On Sycophants

It often puzzles me when I see an accusation of sycophancy from unbelievers. It usually goes something like this; I have people who will tell me when I’m wrong, and you have all these people who don’t tell you when you’re wrong. That’s an interesting accusation, but often quite far from the truth. You see, and here I’m going to tell stories a little, even the contributors to CH have internal disagreements at times. Chris, BK and I have had many disagreements about a great number of things. We are a rather varied group, after all.

When I first started …

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Mr. White, Mr. Grey and Mr. Black VIII

It’s been quite a while since there’s been a post in this series, hasn’t it? I apologize for the delay! This post will continue the discussion we left off in the last post, and pick up on the same page.

Of course, what Mr. Black is doing appears very reasonable to himself. “Surely,” he says, if questioned at all on the subject, “a rational man must have a systematic coherence in his experience. Therefore he cannot accept as true anything that is not in accord with the law of noncontradiction. So long as you leave your God in the realm

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When Contra Munda isn’t All About You

Back in the third century of the church, as I’m sure some of our readers are aware, there was a bishop named Athanasius – his tenacious defense of the doctrine of the Trinity, in opposition to the swiftly growing heresy of Arianism gave rise to the statement “Athanasius contra mundum” – Athanasius against the world. In a sense, this wasn’t quite true – there were other defenders of the Trinity around, but none so prolific, and none who were targeted nearly so heavily as Athanasius, who was ejected from his church five times, and was only vindicated after his death. …

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On Being All Things to All Men

1 Cor. 9:19-22: For though I am free from all [men], I have made myself a slave to all, so that I may win more. To the Jews I became as a Jew, so that I might win Jews; to those who are under the Law, as under the Law though not being myself under the Law, so that I might win those who are under the Law; to those who are without law, as without law, though not being without the law of God but under the law of Christ, so that I might win those who are without

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The Same Tired Assertions

Jeff Downs posted in regard to J. Warner Wallace’s comments in response to a review found on The Gospel Coalition, authored by Gustav Pritchard. He doesn’t supply the link to the review in his post, but it was easily found by a text search. Once I read the response, I went to the “Cold Case Christianity” facebook page and asked a question of Mr. Wallace. First, let’s take his comments in.

I authored a book, Cold-Case Christianity: A Homicide Detective Investigates the Claims of the Gospels, which takes an evidential approach to Christian Case Making (apologetics). That shouldn’t come

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The Creator/Creature Distinction and Objections

In our last post we looked at the centrality of the Creator/creature distinction to Christian theology, and to our apologetic. With this post, I’d like to look at the importance of it in regards to objections offered and our response to them. These objections can come in a variety of forms – the so-called problem of evil, the supposed “evil god” objections, objections to Scriptural tenets, or what have you. At bottom, however, I’d advance the theory that they all boil down to a denial of God’s transcendence. Why do I say this?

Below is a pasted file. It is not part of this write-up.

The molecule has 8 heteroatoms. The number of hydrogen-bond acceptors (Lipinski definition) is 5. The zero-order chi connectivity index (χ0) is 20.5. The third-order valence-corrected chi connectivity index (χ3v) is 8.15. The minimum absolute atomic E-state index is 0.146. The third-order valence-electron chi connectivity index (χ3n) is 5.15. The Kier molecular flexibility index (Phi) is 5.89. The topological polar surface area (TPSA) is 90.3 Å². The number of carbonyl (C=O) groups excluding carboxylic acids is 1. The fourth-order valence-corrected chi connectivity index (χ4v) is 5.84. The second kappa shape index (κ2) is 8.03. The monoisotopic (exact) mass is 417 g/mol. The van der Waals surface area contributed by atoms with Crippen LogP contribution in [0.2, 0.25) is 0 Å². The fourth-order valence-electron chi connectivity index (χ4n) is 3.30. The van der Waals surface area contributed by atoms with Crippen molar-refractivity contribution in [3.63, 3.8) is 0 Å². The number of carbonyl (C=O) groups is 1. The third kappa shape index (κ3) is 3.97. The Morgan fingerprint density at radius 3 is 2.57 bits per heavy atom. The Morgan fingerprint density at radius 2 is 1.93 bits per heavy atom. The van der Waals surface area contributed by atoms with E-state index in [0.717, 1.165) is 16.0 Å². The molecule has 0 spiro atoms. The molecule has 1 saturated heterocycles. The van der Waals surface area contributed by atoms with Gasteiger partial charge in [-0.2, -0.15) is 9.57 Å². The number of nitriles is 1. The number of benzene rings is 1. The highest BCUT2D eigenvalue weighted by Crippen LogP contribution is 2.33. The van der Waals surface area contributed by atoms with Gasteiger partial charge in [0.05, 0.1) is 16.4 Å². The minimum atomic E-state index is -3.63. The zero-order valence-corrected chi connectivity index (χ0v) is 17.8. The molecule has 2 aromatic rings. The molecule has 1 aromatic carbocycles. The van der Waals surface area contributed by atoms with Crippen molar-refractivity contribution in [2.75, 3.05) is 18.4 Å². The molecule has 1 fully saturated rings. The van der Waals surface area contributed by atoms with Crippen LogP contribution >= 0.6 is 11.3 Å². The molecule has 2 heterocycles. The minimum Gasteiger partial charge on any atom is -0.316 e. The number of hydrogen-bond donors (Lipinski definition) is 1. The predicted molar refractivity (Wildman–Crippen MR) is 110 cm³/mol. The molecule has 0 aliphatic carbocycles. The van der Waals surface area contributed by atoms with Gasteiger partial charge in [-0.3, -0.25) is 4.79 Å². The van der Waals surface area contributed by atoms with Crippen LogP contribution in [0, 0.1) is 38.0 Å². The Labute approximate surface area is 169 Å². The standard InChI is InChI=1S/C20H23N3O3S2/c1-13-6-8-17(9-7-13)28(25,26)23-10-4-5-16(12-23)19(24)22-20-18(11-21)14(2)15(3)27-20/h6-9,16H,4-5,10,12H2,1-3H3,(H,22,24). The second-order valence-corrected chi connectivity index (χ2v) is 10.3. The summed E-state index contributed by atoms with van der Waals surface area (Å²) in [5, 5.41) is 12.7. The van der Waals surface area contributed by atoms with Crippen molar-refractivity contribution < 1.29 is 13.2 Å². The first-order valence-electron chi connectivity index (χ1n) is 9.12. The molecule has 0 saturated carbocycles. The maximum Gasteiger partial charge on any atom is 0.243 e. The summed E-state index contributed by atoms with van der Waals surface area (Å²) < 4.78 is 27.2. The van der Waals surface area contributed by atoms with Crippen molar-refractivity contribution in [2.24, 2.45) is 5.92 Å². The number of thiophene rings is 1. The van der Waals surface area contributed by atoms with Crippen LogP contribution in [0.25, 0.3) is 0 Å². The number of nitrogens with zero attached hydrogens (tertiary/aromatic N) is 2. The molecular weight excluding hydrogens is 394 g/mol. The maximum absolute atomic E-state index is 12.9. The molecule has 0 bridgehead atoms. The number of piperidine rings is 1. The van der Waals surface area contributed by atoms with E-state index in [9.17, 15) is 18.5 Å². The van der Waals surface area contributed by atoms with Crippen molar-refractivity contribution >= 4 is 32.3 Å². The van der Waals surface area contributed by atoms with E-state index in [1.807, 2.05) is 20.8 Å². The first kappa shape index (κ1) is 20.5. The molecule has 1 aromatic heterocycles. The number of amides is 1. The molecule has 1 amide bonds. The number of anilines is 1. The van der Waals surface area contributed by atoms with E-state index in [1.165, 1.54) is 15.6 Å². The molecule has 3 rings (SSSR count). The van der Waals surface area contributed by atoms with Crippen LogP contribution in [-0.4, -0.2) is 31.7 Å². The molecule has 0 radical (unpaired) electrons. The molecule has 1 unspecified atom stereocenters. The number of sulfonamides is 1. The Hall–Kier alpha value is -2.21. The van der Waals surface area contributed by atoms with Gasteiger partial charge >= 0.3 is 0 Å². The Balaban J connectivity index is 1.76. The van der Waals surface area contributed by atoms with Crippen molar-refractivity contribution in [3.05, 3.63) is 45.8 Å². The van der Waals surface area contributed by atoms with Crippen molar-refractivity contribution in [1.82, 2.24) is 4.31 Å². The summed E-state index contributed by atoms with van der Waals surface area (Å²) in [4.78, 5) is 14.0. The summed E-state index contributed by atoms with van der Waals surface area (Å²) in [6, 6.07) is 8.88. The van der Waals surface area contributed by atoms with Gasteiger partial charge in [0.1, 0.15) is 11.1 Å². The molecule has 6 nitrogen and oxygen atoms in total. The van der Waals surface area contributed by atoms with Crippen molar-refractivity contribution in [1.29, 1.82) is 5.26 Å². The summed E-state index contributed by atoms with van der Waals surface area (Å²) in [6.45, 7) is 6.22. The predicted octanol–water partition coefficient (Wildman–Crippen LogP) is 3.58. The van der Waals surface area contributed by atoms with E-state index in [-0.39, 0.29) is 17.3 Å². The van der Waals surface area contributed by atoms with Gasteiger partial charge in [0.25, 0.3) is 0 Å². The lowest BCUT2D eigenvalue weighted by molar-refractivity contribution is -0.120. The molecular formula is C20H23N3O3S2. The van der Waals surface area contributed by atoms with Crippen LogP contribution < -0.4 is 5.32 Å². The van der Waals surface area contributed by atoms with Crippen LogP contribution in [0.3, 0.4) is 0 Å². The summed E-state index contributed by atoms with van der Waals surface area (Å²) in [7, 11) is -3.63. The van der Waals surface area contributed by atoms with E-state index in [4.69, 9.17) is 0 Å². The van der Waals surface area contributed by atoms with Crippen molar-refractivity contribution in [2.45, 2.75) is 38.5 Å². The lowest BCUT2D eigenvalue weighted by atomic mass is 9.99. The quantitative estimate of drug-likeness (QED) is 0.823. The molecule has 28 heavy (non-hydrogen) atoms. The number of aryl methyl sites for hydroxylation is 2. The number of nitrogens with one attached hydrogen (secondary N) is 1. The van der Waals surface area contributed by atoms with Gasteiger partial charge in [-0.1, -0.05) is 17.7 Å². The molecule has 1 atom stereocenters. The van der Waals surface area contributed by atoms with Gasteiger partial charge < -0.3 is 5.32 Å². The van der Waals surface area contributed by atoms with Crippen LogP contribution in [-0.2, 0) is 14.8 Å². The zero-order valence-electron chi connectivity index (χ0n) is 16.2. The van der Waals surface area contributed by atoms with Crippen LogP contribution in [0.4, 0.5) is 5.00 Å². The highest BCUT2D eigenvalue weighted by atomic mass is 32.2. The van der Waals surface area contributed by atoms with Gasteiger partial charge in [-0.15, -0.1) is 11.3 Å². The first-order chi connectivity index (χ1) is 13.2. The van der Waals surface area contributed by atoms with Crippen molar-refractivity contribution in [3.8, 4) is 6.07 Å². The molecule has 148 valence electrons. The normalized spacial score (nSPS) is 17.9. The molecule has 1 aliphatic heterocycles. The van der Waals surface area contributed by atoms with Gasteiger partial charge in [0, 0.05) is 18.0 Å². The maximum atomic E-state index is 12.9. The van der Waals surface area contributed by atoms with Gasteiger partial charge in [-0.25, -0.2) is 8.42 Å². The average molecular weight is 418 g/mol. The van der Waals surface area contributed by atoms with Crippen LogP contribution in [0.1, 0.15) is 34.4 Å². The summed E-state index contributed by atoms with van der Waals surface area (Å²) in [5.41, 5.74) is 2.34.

At bottom, every objection that is offered …

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On Balance

Think about what happens when several people are tugging on some object from different directions – the relative movement of the object, given more or less equal force being exerted from the various directions, will be close to zero.

Now think about what happens when one person is tugging harder than all the rest – what is the result for the object then? Imagine the object as your set of theological commitments – and the people tugging as various viewpoints that all demand an answer from you. If you, as an apologist, aren’t careful – that over-focus on one particular …

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Application and Practicality

There seems to be, at least in my experience, a common objection to Covenantal apologetics that goes something like this. Emphasizing all of these arcane and/or obscure concepts, focusing on theology proper; it just doesn’t address the real world practically. There is no application to be made – it’s all theoretical. There are a few variants, and I’ll bring up a couple. First, the objection is made that we are being “obscure” – Bahnsen, as you may know, addresses this in “Always Ready,” along with an admonishment against “obscurantist arrogance.” Here’s an excerpt.

“In the last study we heard three

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Lutherans, and Muslims, and TAG! Oh My!

On yesterday’s Dividing Line (September 11, 2012) a caller (37 minute mark) asks Dr. White some questions about “apologetic frameworks.” You may find the program here – http://www.aomin.org/aoblog/index.php?itemid=5229. As usual I recommend listening to the program in its entirety, but I want to mention two links related to the aforementioned discussion.

The first link is to a post where I tried to squeeze Martin Luther into a presuppositionalist framework. I don’t actually think he fits into that category, but it was worth a shot. You may find the post here –  https://choosinghats.org/2010/10/happy-reformation-day-from-choosing-hats-2.

The second is the article I …

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